garlic from Singer Farm Naturals
For the past couple years, I have occasionally been writing articles for Edible Buffalo Magazine. You can see the latest one on garlic here. As much as I enjoy writing for Edible, I really do prefer writing in this space right here. And I miss it. My photos are brighter and more vibrant here, I can write about what I want to write about, with my own tone here. I like hearing the feedback when I write here. I miss all of that when I write in print publications.
There is also the issue of space in a print publication. Today I want to share with you a recipe that didn't make the cut for the latest issue of Edible, a shame because I think it was the best recipe of the bunch. This pizza recipe has a really nice crust, infused with some garlic flavor (remember, the article was on garlic...), covered with garlic roasted tomatoes, bacon, and basil. Even if you have to resort to grocery store tomatoes, the roasting process will make them sweeter and richer than your standard (or sub-standard) off-season tomato.
No photo of this one today, but there is more to come soon, I promise.
Garlic Roasted Tomato Pizza
1 package (or 2-1/4 teaspoons) active dry yeast
1 cup whole wheat flour
1-1/4 – 1-3/4 cups all purpose flour
1 cup warm water
1 teaspoon salt
1 Tablespoon garlic olive oil
2 teaspoons honey
5 cloves garlic confit or roasted garlic
TOPPINGS (increase the quantity of toppings if you choose to do two thinner pizzas)
6 plum tomatoes
6-8 cloves garlic, chopped
1/3 pound bacon, cooked until crispy and crumbled
1/4 cup parmesan cheese
1/3 cup mozzarella cheese, shredded
12-15 fresh basil leaves, rinsed and dried
Garlic olive oil
In a small bowl, combine the yeast, honey, 2 Tablespoons of the All Purpose flour, and 1/3 cup water. Whisk together and allow to sit until bubbly, about 10 minutes.
Meanwhile, combine the whole wheat flour, one cup of the all purpose flour, and the salt in a large bowl. Stir well to completely combine and evenly distribute the salt. Make a well in the middle of the flour mixture and pour in the yeast mixture and remaining water. Using your hands or a wooden spoon, combine well. It should form a ball but be quite sticky. Turn out onto a floured counter and knead well several times. It should be quite soft, but if it is very sticky, continue gradually adding flour while kneading. Place dough in an oiled bowl, cover with a towel or plastic wrap and leave at room temperature to rise until doubled, about an hour.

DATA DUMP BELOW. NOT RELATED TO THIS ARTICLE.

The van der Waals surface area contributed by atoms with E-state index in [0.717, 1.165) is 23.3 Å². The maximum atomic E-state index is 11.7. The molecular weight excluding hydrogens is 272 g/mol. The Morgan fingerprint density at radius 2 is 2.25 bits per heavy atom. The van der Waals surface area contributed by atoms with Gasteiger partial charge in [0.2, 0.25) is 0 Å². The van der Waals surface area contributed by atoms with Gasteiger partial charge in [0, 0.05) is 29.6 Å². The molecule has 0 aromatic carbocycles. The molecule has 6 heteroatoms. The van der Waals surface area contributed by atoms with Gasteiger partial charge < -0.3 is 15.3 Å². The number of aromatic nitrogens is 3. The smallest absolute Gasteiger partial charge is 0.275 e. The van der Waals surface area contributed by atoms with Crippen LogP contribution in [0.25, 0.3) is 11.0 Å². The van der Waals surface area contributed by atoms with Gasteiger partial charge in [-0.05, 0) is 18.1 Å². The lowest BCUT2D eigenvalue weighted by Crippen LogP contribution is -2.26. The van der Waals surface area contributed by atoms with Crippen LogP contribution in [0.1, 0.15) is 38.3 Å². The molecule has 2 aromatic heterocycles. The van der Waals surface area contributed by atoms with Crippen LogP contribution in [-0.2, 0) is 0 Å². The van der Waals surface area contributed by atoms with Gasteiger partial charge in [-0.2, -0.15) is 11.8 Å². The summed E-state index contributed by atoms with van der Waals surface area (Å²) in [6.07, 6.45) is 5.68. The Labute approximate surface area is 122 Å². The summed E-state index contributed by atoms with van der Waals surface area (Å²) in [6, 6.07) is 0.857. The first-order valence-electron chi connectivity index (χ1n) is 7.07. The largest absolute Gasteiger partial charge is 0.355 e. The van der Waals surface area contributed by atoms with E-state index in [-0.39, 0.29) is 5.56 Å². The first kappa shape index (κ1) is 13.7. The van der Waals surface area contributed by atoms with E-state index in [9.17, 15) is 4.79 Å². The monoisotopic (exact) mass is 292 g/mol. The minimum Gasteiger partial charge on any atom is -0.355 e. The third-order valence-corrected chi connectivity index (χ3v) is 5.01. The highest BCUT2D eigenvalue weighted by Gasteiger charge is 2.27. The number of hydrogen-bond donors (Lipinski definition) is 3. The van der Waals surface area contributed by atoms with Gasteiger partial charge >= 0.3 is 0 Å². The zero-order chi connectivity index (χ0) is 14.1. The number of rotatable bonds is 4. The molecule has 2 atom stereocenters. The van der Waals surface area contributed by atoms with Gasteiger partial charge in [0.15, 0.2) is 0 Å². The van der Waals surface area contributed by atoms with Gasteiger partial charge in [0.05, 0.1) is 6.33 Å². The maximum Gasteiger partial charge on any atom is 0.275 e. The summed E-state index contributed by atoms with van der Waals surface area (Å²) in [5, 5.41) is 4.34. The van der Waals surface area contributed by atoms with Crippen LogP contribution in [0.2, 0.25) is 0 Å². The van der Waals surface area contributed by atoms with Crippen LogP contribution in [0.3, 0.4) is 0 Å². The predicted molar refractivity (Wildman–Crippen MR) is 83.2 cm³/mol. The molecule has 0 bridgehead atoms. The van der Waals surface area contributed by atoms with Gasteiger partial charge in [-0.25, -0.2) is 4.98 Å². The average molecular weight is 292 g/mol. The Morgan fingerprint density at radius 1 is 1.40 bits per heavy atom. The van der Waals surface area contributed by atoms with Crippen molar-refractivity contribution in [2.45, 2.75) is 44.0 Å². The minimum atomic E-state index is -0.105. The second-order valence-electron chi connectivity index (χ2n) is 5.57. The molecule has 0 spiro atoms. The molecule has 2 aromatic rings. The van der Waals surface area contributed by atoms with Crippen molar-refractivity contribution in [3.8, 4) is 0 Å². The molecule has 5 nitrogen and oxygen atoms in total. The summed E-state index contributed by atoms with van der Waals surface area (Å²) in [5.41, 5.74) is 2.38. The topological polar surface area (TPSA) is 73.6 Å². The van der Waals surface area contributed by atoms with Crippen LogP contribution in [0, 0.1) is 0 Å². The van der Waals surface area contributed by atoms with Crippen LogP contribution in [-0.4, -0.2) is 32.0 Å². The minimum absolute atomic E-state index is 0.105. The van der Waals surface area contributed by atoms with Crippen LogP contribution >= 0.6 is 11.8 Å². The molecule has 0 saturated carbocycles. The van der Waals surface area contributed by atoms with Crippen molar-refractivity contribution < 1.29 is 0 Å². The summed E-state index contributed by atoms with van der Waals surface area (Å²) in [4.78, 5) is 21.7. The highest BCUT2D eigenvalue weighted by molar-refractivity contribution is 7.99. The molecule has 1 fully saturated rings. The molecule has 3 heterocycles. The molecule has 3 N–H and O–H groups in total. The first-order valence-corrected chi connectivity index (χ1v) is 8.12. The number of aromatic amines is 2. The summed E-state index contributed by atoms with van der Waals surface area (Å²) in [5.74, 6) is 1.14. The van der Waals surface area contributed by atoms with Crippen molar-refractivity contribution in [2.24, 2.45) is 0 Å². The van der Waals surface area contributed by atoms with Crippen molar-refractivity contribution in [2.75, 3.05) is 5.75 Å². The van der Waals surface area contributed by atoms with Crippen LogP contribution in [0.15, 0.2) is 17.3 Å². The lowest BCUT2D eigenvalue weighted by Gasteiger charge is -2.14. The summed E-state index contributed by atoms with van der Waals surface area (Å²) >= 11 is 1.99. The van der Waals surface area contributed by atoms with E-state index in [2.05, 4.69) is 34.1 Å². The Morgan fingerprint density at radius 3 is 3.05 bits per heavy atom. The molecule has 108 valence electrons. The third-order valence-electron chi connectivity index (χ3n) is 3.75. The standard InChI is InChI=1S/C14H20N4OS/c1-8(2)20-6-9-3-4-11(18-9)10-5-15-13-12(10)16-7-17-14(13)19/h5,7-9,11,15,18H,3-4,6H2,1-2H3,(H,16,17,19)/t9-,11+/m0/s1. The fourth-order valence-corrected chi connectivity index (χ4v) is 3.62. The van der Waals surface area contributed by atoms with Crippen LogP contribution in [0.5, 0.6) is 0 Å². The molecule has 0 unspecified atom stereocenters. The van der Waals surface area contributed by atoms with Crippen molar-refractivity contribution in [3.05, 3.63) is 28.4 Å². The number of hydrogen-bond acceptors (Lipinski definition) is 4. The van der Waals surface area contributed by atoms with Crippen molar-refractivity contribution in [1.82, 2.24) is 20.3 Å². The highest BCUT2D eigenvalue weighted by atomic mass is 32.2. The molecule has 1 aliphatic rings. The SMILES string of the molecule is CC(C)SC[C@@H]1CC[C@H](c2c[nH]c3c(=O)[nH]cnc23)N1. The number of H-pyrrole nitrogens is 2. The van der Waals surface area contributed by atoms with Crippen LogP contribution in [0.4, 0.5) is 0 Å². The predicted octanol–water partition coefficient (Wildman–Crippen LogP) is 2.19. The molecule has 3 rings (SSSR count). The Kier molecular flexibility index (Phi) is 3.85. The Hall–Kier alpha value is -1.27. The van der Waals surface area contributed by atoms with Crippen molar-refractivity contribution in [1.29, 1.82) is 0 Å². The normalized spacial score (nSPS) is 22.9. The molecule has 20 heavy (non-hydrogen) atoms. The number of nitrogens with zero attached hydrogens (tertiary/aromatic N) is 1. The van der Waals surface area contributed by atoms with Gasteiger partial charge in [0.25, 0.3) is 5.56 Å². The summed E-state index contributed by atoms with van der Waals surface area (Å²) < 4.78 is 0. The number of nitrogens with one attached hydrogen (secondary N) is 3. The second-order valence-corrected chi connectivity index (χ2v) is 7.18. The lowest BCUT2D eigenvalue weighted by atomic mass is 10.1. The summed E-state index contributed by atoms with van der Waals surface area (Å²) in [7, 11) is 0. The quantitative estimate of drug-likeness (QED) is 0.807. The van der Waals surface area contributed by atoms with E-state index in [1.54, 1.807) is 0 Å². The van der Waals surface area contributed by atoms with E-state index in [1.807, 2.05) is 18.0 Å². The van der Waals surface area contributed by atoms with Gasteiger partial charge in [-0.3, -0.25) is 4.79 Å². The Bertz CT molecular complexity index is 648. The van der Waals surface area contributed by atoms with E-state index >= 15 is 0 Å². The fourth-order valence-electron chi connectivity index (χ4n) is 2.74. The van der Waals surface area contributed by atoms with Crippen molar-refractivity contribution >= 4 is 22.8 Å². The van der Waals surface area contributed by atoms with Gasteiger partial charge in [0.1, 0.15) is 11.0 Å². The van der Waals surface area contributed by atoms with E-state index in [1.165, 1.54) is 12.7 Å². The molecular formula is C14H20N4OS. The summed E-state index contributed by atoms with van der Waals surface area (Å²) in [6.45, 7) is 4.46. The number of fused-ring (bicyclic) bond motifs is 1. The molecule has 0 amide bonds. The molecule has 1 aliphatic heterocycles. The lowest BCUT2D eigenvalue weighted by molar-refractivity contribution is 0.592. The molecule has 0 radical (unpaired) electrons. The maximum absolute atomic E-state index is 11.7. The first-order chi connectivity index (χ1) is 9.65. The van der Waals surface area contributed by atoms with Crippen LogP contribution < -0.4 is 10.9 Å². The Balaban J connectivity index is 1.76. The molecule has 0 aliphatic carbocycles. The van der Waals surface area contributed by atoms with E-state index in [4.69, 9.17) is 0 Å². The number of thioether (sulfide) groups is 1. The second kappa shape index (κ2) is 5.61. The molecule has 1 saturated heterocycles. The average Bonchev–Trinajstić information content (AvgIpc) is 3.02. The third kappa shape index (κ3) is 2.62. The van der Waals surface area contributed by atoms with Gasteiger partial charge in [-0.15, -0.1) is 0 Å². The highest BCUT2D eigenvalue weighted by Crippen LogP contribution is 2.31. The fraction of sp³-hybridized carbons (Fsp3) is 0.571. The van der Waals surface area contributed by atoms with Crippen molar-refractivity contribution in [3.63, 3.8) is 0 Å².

Preheat oven to 300°F. Slice the tomatoes in half across the hemisphere. Squeeze out the seeds and discard. Cut the tomatoes into quarters and lay out, skin side down, on an oiled baking sheet. Sprinkle the garlic into the tomato quarters, drizzle with olive oil and salt. Bake for about an hour or until the tomatoes have dried out a bit and are caramelized around the edges.
Increase the oven temperature to 500 °F. If you have a pizza stone, put it in the oven to heat. Punch down the dough and gently stretch it with your hands to about the size of a large baking sheet. For an even thinner pizza, divide the dough in half, stretch thin and put on two baking sheets. Either slide the dough onto your pizza stone or put it in the oven on the baking sheets. Bake about five minutes, or until it puffs up a little bit and begins to harden. If you are making a thinner pizza, watch very carefully; it may only need a couple minutes. Remove the dough from the oven, brush generously with garlic olive oil and quickly add the toppings. Begin with the bacon and tomatoes, then basil leaves, mozzarella, and finally the parmesan. Sprinkle with salt. Return to the oven and bake another 8-10 minutes, or until the cheese is melted and the edges of the crust are browned.